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Chapter 24: the winter camp at Falmouth.

The men of the army were much depressed over the result of the battle of Fredericksburg, but rest, better rations and the coming of the paymaster soon put them in a good frame of mind.

Lieut. Col. Devereux returned to the command of the regiment during January and Capt. Henry A. Hale, having recovered from his wounds, reported for duty in command of Company B, on Jan. 1. Second Lieut. Moses Shackley, of Co. B, returned from recruiting duty on Jan. 24. First Lieut. Samuel S. Prime, worn out by the fatiguing campaigns, resigned on Jan. 21 and received an honorable discharge.

For the camp at Falmouth, a place was chosen a short distance from the village, in a crescent shaped indentation in the hills which protected it from the northerly and westerly winds and, having a southern exposure, made the camp a very comfortable winter home. There was a small space of open ground in front, which was used for a parade ground. In front of this ran a creek, which, during the heavy rains, was impassable. In consequence of this a bridge was thrown across and the men once more prepared for winter by logging up the tents.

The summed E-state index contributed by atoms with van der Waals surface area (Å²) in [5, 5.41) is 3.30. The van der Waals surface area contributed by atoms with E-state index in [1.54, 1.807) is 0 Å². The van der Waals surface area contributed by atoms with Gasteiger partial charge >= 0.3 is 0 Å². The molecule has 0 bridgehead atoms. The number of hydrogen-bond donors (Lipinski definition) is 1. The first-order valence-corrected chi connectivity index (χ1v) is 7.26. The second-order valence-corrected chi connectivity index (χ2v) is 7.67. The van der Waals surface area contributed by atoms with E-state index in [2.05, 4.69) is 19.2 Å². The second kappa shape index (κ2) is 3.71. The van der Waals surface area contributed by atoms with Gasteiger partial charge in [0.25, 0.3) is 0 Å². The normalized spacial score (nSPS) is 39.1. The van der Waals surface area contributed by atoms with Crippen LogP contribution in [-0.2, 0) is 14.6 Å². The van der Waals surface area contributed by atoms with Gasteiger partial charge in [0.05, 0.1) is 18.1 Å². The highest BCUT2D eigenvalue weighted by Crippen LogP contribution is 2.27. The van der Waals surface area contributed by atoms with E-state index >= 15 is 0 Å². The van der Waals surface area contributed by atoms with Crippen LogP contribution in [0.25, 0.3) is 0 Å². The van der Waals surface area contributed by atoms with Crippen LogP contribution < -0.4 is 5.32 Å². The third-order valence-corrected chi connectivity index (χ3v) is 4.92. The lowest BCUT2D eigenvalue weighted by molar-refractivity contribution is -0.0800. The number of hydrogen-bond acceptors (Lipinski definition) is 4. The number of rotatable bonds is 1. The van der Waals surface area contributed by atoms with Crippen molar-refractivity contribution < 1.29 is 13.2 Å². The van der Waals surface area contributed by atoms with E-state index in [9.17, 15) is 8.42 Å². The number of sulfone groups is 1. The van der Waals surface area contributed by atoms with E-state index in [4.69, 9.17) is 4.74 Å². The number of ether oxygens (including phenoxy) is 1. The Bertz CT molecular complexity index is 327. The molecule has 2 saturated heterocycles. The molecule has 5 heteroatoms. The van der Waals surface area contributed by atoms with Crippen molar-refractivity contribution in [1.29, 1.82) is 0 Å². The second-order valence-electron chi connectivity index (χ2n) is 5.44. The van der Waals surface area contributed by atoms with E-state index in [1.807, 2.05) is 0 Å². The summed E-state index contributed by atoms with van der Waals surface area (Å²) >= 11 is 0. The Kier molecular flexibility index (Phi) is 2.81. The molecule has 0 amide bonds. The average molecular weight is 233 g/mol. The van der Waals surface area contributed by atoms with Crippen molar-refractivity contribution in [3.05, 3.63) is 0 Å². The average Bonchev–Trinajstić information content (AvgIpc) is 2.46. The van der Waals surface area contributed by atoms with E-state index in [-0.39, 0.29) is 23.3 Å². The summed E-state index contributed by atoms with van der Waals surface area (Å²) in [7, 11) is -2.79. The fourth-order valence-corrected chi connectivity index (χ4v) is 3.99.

The commissary department procured iron shields for the tops of the ovens and a regimental bakery was built, Levi Woofindale, of Co. B, being appointed regimental baker. By this appointment the men profited greatly, being supplied with soft bread of an excellent quality and often hot from the oven. On Sundays baked beans were served and, in exchange for cash, the men could get brown bread and ginger bread. After Gen. Hooker took command the regiments were excellently provided for. Many stricken ones of earlier fields returned to the regiment and the wasted ranks gradually became better filled.

In addition to doing provost duty in the town, the regiment

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